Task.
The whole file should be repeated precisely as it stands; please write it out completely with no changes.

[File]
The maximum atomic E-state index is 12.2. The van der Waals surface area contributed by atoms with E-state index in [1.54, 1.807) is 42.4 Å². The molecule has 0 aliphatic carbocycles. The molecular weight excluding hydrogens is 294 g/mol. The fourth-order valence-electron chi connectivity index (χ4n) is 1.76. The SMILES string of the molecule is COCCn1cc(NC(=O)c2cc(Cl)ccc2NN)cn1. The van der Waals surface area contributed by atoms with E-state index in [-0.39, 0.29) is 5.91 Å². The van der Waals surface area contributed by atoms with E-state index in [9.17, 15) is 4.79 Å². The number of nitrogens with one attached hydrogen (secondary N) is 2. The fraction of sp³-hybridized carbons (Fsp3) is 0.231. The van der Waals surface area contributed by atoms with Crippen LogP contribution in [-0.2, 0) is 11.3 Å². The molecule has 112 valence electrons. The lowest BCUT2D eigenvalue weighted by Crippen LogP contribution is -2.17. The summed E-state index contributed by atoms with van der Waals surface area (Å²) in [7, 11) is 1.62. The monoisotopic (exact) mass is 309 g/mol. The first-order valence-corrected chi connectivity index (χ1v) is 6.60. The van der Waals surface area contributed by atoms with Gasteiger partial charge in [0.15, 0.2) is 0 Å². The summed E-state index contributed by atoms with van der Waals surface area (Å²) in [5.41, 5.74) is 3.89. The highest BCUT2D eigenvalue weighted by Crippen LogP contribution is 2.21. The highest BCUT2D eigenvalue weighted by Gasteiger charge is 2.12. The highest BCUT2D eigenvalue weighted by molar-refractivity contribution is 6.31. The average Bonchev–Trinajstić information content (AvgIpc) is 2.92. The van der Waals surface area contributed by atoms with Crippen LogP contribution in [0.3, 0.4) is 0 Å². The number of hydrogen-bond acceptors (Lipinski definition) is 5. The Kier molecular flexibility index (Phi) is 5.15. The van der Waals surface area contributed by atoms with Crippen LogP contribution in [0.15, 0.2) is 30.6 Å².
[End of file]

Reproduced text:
The maximum atomic E-state index is 12.2. The van der Waals surface area contributed by atoms with E-state index in [1.54, 1.807) is 42.4 Å². The molecule has 0 aliphatic carbocycles. The molecular weight excluding hydrogens is 294 g/mol. The fourth-order valence-electron chi connectivity index (χ4n) is 1.76. The SMILES string of the molecule is COCCn1cc(NC(=O)c2cc(Cl)ccc2NN)cn1. The van der Waals surface area contributed by atoms with E-state index in [-0.39, 0.29) is 5.91 Å². The van der Waals surface area contributed by atoms with E-state index in [9.17, 15) is 4.79 Å². The number of nitrogens with one attached hydrogen (secondary N) is 2. The fraction of sp³-hybridized carbons (Fsp3) is 0.231. The van der Waals surface area contributed by atoms with Crippen LogP contribution in [-0.2, 0) is 11.3 Å². The molecule has 112 valence electrons. The lowest BCUT2D eigenvalue weighted by Crippen LogP contribution is -2.17. The summed E-state index contributed by atoms with van der Waals surface area (Å²) in [7, 11) is 1.62. The monoisotopic (exact) mass is 309 g/mol. The first-order valence-corrected chi connectivity index (χ1v) is 6.60. The van der Waals surface area contributed by atoms with Gasteiger partial charge in [0.15, 0.2) is 0 Å². The summed E-state index contributed by atoms with van der Waals surface area (Å²) in [5.41, 5.74) is 3.89. The highest BCUT2D eigenvalue weighted by Crippen LogP contribution is 2.21. The highest BCUT2D eigenvalue weighted by Gasteiger charge is 2.12. The highest BCUT2D eigenvalue weighted by molar-refractivity contribution is 6.31. The average Bonchev–Trinajstić information content (AvgIpc) is 2.92. The van der Waals surface area contributed by atoms with Crippen LogP contribution in [0.3, 0.4) is 0 Å². The number of hydrogen-bond acceptors (Lipinski definition) is 5. The Kier molecular flexibility index (Phi) is 5.15. The van der Waals surface area contributed by atoms with Crippen LogP contribution in [0.15, 0.2) is 30.6 Å².